Frank Stoltz was born February 10, 1924 in Solen, North Dakota to Peter and Margaret Stoltz. He died peacefully Monday morning, November 9, 2020 at Holy Rosary Healthcare from aspiration pneumonia at the age of 96.
As happened with so many young boys during the early 1930s, Frank ran away from home at the age of 12. At the age of 16 he joined the NYA (National Youth Administration) program in Bismarck, ND where he learned his welding skills. From there he arrived at the Seattle shipyards to work. The following year he enlisted in the Army Air Corps to fly.
SSgt. Frank Stoltz, of Miles City, Montana served during World War II with the 44th Bomb Group, 506th Bomb Squadron attached to the 8th Air Force. Following his US Army Air Corps induction April, 1943, Frank completed Flight Training at Lowry Field, Colorado; Davis-Mounthan Field, Arizona; and Tyndall field, Florida, followed by Aerial Gunner School.
He was deployed to England in May, 1944 where his assignment was top turret gunner and back-up pilot on a B-24 Liberator bomber. His duties also included the dangerous task of arming the bombs once the aircraft reached enemy territory. His aircraft bombed enemy targets in Germany and France in support of the Normandy invasion.
On June 21, 1944 during his 12th bombing mission, his plane was shot down over Germany. Frank and his crew bailed out of the plane – in his words “hit the silks.” He was immediately captured near Wetzler, Germany by the SS. Because of his fluency in speaking German, he became the translator between his fellow crew members and the Germans. He was transferred to a new Prisoner of War (POW) camp northwest of Auschwitz, Poland. He was imprisoned for nearly a year and then survived the 86-day, 600-mile Black Death March at war’s end.
Frank was discharged at the Sioux Falls Army Air Force Separation Center in South Dakota in October, 1945 His most significant decorations among others include the Purple Heart, Air Medal and the Prisoner of War Medal. In June, 2008 Frank was awarded the highest honor from the nation of France – the French Legion Medal of Honor.
Frank arrived in Miles City after his discharge to be with his mother. He worked for Love Motor Company. While working there, he met his future bride on the steps of the Presbyterian Church. The car he was driving had no doors as Pat always recalled. He and Patricia married May 15, 1948 at the Sacred Heart Catholic Church and began their lasting, loving bond with each other for over sixty six years.
The original Frank’s Body Shop opened in 1955 located on North 11th. As the business grew the shop moved to the corner of 7th and Palmer. Frank was always looking for ways to sell and enhance the services of the shop and this included Jeeps, Ski-Doos and Bellanca aircraft. He even found time to become half owner of Leon Park for a few years. In 1973/74 Frank built the current shop located on Haynes Avenue. He remained active with his business through 2016.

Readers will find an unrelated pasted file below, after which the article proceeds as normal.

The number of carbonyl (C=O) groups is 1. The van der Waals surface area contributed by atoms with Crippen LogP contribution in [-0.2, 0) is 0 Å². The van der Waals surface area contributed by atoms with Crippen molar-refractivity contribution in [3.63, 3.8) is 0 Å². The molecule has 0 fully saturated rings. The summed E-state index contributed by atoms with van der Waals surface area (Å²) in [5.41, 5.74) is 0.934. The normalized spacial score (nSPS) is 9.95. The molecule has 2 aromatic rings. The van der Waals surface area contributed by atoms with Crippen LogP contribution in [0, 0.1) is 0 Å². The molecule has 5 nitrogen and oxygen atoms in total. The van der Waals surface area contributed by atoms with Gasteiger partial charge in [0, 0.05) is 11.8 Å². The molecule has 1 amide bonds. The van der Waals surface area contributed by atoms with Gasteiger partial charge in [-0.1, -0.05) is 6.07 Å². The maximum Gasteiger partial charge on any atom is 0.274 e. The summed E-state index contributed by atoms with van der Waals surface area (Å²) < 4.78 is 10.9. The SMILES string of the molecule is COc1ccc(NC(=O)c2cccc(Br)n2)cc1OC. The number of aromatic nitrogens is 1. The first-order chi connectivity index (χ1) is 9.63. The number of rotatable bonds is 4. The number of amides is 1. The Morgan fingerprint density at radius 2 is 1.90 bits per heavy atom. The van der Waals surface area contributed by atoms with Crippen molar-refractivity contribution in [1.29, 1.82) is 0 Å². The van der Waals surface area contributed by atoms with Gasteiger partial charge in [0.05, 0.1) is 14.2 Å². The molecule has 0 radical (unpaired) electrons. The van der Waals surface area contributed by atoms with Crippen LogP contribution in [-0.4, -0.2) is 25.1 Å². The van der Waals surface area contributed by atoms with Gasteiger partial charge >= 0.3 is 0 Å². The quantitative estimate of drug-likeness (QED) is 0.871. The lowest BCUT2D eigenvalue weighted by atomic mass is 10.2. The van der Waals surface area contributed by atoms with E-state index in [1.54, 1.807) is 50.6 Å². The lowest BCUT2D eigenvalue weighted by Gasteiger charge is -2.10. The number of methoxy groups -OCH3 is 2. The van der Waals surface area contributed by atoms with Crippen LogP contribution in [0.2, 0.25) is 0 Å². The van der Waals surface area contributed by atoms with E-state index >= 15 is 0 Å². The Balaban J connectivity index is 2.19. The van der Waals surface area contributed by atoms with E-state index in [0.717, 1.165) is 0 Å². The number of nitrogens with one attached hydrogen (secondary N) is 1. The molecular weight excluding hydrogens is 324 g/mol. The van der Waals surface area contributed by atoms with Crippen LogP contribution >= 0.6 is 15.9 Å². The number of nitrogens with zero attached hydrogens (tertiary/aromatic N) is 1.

He was inducted into the Montana Tow Truck Hall of Fame in 2002. He maintained his Montana pilot’s license and continued to fly until the age of 90. Frank loved to fly! He was inducted into the Knights of Columbus 1st, 2nd and 3rd Degrees February of 1951. He was then inducted into the 4th Degree December 1962. He is a past president of the Montana AOPA (Aircraft Owners and Pilots Association). He was also very active in the EX-POW (American Ex-Prisoners of War) National Organization.
August 5, 2016 Frank was awarded the Wright Brothers Master Pilot Award presented by the Federal Aviation Administration.
Frank and his wife, Patricia, were married for over 66 years. Pat passed away April, 2015. He is survived by his five children: Melissa (Don), Deborah, Tim (Carol), Danny (Nancy) and Patrick; 11 grandchildren; 24 great grandchildren and 2 great-great grandchildren.
Visitation will be held on Tuesday, November 24, 2020 from 10:00 a.m. to 5:00 p.m. at Stevenson & Sons Funeral Home in Miles City. Military Graveside Funeral Services will be held on Wednesday, November 25, 2020 at 11:00 a.m. at the Custer County Cemetery in Miles City. Condolences may be sent to the family by visiting: www.stevensonandsons.com.
Donations in Frank’s memory can be made to the MCC automotive program; our local VFW Club or Wake Up and Lace Up.